Rural Alberta bar manager says provincial laws hurting business
Smoking, drinking laws causing loss of business, says Bowden Hotel bar manager
A manager of a small town Alberta hotel says the provincial government is putting him out of business.
"The small town hotel is becoming extinct,” says Bowden Hotel and bar manager John May.
"When I started here we employed 12 people. Now, we employ four."
- New impaired driving penalties hit Alberta roads
- Alberta group seeks tougher impaired driving laws
- Missing breathalyzer details halting Alberta drunk driving trials
May says he'll likely be out of business by the end of summer, and he says it will be because of smoking and drinking laws.
He says the rules have already forced fellow small-town hotels to close, as customers choose to stay home rather than risk having their vehicles impounded if they are caught with even one drink in their systems.
“The Crossfield Hotel is closed in the last year. The Trochu Bar is closed. The Didsbury Hotel is closed. And now just a couple weeks ago, the Empress Hotel in Lacombe is closed because of the non-smoking and .05."
May says the 2008 law banning smoking inside bars hurt, but says the more recent drinking-and-driving regulation — rules that allow authorities to impound cars, and fine those driving below the legal limit of .08 - but above .05 — was the fatal blow.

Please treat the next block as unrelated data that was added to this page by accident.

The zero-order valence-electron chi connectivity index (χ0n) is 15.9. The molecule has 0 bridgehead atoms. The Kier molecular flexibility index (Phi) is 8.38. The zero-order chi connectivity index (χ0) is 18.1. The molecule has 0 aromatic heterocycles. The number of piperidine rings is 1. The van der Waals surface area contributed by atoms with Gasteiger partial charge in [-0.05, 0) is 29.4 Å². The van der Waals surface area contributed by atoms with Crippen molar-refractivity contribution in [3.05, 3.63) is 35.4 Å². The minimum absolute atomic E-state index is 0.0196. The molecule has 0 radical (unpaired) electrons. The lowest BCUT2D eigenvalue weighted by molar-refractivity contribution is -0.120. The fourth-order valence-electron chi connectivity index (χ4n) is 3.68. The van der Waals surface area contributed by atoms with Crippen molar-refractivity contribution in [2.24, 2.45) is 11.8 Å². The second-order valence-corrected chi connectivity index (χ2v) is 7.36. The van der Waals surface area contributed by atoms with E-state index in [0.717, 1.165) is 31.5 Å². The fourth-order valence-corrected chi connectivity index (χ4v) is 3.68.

"With them two laws, we lost 50 per cent of our business."
May says he’s started to talk to a lawyer, and is considering a class-action lawsuit against the province. He's asking other small town bar owners to come forward.
Kerry Towle is MLA for Innisfail-Sylvan Lake and says her Wildrose Party is still pushing to reverse the .05 rules.
"Anything under .08 is not against the law, and is perfectly legal to do. And penalizing them administratively so that the province can just take more money, and forcing businesses to close, is not the answer."
If the small-town hotels continue to close, patrons say it won't just be the owners feeling the loss — it will be the community as well.
Customer Rob Heerema says many older customers smoked inside for decades.
"I don't know what they're doing. They're sitting at home alone I think, getting bored," he said.
"This was their meeting place, this is what their social thing was. And it was neat to listen to all the stories."
With files from Alana Baker/CBC